They ran towards the now closed doorway, Ruedalow blasting it open with a click of his fingers, and they raced through the darkened corridors. They could hear the cry of the Goblin behind them, the slimy and slippery patter of their feet on the cobbled floor.  "Where have the people who were chasing us before gone?" Emery asked.
"Don't worry. They'll be chasing us any second." Ruedalow replied.
But Ruedalow had disappeared into the shadows. Emery kept running though. This confusion wouldn't stop him. But what he saw before him next did. Ruedalow, with his torch in one hand and his Beretta in the other, stood waiting for him the tunnels. "Ruedalow?" Emery asked. "What are you doing?"
Ruedalow shook his head and pulled the trigger. There was a loud bang and Emery hit the floor, dead. His watch broke as he hit the ground. It read Five past Three.
In the afternoon.

Monday, 9 June 2014

REDD: The Den (part 2)

"Oh look, it's the News of the World!" Professor Ruedalow exclaimed, like a child on a school trip, as he saw a young salesman of the penny dreadful blatantly eavesdropping.
Emery pulled his hat down over his brow, and stalked up the pavement towards the barbers, being as stealthy as physically possible. "I say!" Ruedalow exclaimed. "Do come and have at look at this, David!"
Emery crept over to his companions, irritated by Ruedalow. "You do realise we're trying not to gain ourselves attention, old chap?"
Ruedalow shook his head. "First rule of attack, Emery. Always let your enemy know you're coming."
"But that takes away the element of surprise."
"Yes it does. But it increases the probability of receiving a cake."
"Ruedalow, this is no laughing matter. There might be a demon in there!"
Ruedalow turned to David. "I hear demons are rather good bakers. How else would you explain Paul Hollywood?"
"Who's Paul Hollywood?" David asked.
"And why did you have to bring David, along with us?" Emery demanded. "No offence, David."
"None taken, Mister Emery." The post boy replied.
Ruedalow ignored Emery and David and walked over to a door beneath a sign that read, 'Gentlemen's Barbers.' "Here we are." He said.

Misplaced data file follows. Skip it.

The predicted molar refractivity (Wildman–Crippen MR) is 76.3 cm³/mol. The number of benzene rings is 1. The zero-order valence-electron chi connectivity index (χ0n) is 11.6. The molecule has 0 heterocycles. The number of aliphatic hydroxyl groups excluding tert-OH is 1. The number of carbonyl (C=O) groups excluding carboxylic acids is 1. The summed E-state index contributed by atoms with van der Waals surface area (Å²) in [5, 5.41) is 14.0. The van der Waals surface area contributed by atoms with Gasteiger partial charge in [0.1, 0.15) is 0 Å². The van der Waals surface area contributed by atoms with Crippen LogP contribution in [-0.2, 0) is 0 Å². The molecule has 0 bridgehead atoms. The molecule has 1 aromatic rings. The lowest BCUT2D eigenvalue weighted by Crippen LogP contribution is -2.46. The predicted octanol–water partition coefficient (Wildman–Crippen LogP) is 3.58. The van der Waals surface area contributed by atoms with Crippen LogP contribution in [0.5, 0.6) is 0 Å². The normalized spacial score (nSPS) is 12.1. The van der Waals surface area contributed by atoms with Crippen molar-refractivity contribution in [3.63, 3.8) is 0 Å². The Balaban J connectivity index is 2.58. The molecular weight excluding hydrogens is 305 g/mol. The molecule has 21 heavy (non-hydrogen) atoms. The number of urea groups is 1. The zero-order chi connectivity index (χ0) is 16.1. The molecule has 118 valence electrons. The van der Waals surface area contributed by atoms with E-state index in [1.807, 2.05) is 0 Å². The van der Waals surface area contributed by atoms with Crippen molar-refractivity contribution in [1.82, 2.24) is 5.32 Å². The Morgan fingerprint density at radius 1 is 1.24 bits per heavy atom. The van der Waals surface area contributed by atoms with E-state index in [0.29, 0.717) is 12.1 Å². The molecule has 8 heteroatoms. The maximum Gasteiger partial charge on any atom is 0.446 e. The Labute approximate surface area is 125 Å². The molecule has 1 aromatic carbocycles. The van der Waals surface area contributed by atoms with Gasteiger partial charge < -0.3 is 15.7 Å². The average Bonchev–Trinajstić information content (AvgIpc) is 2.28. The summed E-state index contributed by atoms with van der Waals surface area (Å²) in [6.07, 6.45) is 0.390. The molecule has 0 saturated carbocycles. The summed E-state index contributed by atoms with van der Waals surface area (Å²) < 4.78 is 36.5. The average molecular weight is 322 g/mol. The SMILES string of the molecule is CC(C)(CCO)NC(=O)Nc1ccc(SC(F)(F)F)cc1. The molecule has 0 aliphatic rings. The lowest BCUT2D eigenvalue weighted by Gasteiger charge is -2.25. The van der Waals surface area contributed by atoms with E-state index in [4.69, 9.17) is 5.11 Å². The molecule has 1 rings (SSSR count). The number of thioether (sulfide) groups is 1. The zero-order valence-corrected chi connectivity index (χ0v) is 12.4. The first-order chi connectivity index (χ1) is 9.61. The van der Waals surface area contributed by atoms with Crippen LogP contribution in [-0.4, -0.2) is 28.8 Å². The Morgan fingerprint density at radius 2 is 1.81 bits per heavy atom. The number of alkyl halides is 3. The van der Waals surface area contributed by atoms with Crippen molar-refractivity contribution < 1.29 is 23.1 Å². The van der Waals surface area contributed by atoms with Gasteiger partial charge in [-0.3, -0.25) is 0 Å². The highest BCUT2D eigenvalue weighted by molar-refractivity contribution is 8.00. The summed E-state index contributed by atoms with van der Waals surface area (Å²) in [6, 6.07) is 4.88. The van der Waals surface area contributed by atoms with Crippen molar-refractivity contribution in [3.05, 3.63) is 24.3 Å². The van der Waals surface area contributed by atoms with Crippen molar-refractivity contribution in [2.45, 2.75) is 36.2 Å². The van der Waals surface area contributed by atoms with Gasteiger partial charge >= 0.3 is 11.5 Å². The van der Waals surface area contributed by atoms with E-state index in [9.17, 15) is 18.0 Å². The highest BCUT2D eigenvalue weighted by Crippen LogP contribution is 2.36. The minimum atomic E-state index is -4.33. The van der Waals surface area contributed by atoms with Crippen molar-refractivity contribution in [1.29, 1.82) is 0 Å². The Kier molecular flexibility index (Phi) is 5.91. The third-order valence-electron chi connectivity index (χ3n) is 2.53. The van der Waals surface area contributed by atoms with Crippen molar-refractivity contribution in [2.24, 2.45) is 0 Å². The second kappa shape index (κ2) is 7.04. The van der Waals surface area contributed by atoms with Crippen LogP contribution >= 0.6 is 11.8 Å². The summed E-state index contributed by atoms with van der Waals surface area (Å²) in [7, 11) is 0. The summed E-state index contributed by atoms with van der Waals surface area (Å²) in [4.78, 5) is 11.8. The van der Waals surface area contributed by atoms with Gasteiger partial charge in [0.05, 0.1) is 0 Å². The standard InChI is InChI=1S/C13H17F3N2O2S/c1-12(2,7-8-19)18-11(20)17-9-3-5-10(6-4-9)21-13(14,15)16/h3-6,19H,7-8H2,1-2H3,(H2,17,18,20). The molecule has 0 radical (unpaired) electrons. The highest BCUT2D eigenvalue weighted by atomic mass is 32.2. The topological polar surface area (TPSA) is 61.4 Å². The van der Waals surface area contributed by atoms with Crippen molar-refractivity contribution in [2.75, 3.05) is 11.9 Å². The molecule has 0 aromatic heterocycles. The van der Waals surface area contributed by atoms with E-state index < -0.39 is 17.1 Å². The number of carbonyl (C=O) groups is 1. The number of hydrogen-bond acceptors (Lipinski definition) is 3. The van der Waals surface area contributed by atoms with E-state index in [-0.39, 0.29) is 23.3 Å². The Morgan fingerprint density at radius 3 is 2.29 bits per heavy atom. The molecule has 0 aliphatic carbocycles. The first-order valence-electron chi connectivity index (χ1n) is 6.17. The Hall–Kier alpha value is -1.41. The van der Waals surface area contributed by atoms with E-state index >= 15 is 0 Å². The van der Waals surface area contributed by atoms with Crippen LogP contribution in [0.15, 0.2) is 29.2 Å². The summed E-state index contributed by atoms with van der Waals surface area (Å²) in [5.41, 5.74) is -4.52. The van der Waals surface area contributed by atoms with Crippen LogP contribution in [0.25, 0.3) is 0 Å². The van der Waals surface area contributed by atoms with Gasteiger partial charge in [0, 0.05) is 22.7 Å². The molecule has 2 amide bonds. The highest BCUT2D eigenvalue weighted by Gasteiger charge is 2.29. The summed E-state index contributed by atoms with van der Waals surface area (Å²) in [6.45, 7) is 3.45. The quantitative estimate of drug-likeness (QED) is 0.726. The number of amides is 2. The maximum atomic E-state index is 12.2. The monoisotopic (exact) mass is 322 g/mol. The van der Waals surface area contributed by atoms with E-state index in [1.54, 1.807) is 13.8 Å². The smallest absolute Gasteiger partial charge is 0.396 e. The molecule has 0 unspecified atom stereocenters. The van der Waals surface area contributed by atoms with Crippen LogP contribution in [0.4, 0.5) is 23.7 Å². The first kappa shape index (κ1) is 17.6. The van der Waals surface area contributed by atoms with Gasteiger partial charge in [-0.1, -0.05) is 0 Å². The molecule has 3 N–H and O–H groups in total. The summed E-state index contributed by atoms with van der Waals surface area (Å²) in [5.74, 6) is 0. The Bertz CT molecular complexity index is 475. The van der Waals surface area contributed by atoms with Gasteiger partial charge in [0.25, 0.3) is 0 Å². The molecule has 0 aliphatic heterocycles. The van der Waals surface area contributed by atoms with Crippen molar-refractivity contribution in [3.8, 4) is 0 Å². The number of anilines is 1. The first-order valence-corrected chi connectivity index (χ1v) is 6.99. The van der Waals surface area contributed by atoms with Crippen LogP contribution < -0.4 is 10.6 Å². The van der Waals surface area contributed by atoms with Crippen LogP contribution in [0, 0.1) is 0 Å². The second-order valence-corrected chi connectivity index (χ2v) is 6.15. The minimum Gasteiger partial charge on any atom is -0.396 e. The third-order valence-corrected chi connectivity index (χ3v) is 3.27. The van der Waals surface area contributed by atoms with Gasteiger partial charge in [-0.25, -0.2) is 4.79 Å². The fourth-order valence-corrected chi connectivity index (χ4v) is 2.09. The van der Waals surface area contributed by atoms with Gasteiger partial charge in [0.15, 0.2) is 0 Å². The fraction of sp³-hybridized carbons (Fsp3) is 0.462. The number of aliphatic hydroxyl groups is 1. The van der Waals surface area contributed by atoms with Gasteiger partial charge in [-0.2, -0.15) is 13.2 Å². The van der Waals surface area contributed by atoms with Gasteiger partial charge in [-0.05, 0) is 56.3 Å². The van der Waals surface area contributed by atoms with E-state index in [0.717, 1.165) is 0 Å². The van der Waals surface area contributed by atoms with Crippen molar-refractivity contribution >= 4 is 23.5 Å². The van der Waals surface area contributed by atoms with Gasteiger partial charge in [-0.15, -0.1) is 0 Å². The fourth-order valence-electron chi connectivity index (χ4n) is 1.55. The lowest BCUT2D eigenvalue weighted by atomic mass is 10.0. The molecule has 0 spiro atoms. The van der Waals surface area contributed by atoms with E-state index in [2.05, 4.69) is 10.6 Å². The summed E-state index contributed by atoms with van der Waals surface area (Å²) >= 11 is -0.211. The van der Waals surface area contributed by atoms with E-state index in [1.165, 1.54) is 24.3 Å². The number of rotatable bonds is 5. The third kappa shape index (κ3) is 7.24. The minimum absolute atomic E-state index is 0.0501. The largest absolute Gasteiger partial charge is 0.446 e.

"Be careful, sirs." David said, taking watch outside the shop. "Don't die."
"How beautifully morbid, chap!" Emery replied, drawing his service Beretta.
The door swung open, leading into the darkness of the barbers. "Someone hasn't been paying for their electricity bills." Ruedalow muttered.
A man was sat in the chair, one half of his face covered in foam. "The barber just went to get a new razor. He'll be back in a second." Ignoring the man, Ruedalow and Emery walked over to the chair. "You can take a seat." He said, suddenly nervous. Ruedalow slapped the mans back and they both disappeared. A few seconds later, Ruedalow appeared on the other side of the room cradling his knuckle. "He was surprisingly resistant to my 'beating him round his face.'"
"Surprising. I thought he would have succumbed easier." Emery went over to the barbers chair and inspected it. There was a small outline on the floor, which Emery illuminated with his 1920's torch. "What the devil is this?"
Ruedalow hurried over and stared at it. "It's like the part of the floor with the chair on is separate to the rest of the floor. I think we might have found the trapdoor."
"There should be a lever somewhere, old boy. Have a look for that."
They began searching the room, until they came to the conclusion that there was no lever. Ruedalow decided to have a closer look at the chair, and the outline of the trapdoor. "I think I've found something. This lever here should make it easier to manoeuvre the chair, correct?"